The Sand Crab Speaks The Truth

I came out of my funk with a start when I heard that rasping laugh. I’d been staring out the window too long and lost track of time. Now I had to pay for getting lost in my own black thoughts. The Sand Crab was moving in for the kill.

“Where you been, Doc?” he asked. “I thought you were going to report again last week.” He slid into the empty chair at my table, neatly blocking any chance I had of an easy exit.

“I just got busy, Crabpot. I’ve been keeping track of putts and greens in regulation, though. I’ve done pretty good. Eleven out of my last twelve rounds at 80 or below, nine of them in the 70s. The most consecutive rounds in the 70s I’ve ever had, so not bad for me.”

He nodded as he scratched the side of his nose. “So why’re you looking like your best friend just died? Troubles with the little lady? Your cat run away or something?”

“No. I just finished the worst round I’ve had in a year or more. That string of scores I told you about didn’t include my round this morning.”

The Sand Crab leaned over the table like a drug dealer about to make me an offer. “So what’d you shoot? Eighty-five? Eighty-eight?”

I leaned in toward him. “I shot ninety-one, Crabman. Ninety-one.” I was almost whispering.

Lucy the cat staring at the camera.

Image via Wikipedia. Photo by Geniac.

He recoiled back and stared at me in mock amazement. Then he started laughing. “Ninety-one!” He was laughing so hard he was nearly shouting. “Ninety-one! So that’s why you’re staring out at that beautiful day like you’ve just come from a funeral. You thought you had scores like that out of your system, huh?”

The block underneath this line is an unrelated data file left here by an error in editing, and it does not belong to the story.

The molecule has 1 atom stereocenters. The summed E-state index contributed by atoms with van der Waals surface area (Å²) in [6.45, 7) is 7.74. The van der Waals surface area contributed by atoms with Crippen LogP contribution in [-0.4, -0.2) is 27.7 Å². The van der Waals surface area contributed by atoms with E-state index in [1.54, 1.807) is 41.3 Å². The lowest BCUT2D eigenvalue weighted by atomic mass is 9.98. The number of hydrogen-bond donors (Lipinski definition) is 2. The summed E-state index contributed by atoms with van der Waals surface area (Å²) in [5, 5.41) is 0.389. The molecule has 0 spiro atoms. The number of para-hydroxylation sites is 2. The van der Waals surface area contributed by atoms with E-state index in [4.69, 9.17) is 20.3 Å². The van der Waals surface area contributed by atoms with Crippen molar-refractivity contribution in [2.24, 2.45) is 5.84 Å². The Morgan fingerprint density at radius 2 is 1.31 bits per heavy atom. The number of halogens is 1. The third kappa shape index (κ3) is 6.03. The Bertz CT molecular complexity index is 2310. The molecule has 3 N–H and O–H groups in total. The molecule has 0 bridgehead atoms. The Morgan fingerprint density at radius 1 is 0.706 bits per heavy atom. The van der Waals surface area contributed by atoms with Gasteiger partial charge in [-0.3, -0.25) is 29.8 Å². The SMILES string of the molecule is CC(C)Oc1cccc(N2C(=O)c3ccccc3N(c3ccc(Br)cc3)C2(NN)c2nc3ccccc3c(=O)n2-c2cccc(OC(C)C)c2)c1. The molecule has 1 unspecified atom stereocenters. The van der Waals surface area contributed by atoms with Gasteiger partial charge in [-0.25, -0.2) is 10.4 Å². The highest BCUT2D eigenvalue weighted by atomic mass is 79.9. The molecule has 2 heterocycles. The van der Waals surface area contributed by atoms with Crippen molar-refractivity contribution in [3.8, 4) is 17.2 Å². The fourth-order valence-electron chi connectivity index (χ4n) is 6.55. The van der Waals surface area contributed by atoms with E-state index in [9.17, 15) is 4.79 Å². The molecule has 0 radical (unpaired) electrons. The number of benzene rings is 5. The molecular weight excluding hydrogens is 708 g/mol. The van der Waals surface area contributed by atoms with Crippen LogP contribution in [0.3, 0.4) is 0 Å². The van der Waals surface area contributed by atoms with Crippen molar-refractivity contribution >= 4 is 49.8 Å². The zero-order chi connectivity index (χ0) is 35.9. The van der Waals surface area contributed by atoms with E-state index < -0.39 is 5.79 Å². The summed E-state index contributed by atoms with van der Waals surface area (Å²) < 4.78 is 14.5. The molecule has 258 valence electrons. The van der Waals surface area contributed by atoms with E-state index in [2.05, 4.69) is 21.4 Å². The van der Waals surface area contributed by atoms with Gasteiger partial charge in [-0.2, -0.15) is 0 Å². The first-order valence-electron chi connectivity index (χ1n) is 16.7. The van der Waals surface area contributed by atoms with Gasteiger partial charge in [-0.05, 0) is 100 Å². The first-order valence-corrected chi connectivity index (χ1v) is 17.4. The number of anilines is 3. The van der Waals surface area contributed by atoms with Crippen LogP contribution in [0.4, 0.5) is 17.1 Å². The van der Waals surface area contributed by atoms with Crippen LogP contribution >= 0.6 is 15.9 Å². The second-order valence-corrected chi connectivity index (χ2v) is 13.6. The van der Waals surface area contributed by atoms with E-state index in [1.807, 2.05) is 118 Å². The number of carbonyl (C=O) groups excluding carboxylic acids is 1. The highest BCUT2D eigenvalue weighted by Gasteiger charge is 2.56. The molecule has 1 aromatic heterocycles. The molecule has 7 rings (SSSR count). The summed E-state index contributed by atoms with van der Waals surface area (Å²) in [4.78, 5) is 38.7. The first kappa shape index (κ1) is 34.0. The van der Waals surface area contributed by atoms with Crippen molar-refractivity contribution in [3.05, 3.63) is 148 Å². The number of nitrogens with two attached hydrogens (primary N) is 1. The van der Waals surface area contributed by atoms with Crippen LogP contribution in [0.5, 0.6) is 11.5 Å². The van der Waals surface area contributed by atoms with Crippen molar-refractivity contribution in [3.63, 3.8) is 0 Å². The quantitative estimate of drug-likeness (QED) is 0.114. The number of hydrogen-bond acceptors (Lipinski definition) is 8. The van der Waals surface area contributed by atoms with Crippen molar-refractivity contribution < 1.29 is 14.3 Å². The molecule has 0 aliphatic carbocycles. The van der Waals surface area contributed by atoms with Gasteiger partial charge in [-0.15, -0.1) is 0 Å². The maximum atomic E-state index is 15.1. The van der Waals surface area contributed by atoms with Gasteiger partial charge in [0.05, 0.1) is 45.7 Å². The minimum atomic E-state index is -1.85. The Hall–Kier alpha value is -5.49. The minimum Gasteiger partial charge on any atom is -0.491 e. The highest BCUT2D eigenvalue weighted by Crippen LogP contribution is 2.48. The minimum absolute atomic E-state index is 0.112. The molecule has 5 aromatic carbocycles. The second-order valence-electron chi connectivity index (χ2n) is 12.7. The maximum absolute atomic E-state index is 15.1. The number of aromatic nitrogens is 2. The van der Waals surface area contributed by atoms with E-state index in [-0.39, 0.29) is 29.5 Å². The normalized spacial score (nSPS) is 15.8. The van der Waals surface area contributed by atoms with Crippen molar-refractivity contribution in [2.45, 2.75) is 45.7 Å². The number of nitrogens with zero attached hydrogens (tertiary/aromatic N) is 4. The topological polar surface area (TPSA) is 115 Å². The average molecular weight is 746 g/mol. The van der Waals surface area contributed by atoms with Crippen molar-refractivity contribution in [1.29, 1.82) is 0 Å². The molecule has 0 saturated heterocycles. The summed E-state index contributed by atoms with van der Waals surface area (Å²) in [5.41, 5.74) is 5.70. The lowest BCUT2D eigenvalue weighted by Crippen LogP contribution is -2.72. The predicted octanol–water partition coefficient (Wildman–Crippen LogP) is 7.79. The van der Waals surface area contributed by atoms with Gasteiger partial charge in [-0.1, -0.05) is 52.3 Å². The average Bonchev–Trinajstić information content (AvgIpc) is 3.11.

I started to say yes, but realized that would sound ridiculous. When I stayed silent, Sand Crab leaned back in toward me.

The Golfer's Mind, by Bob Rotella

“You fiddle around on the computer, right?” When I nodded, he went on. “Me too. I saw  this post over at The Armchair Golfer. Something from a real popular Golf Digest article and a book by Bob Rotella. You know him, I’m sure, you being a psychologist and all that.”

“I know of him, sure. He does good stuff.”

“Right. Well, some of the things in that article were about not letting yourself get upset about anything on the golf course. You’re out there to have fun, not shoot a score. It’s the process, not the result. You know all that stuff, right?”

I smiled and nodded. “Sure. But it’s hard to remember when you’re playing like I was.”

“And you thought what would happen? Your round would go down in history with Van de Velde’s finish at the Open? They’d mention your score in the same breath as McIlroy’s back nine on Sunday at Augusta? You ain’t good enough to get that upset over a bad round, Doc.”

I looked at The Sand Crab, not sure whether to feel insulted. He took advantage of my silence again.

“You’re not good enough. Remember that. Nobody else cares what you shot. And they’ve seen you play crappy before.”

I stared at him in amazement. He was making me feel better and insulting me at the same time. “You are a piece of work, Crabman. Let me buy you a beer.”

“I thought you’d never ask. And while we’re waiting, you can tell me about that round. I’m short on entertainment today.”

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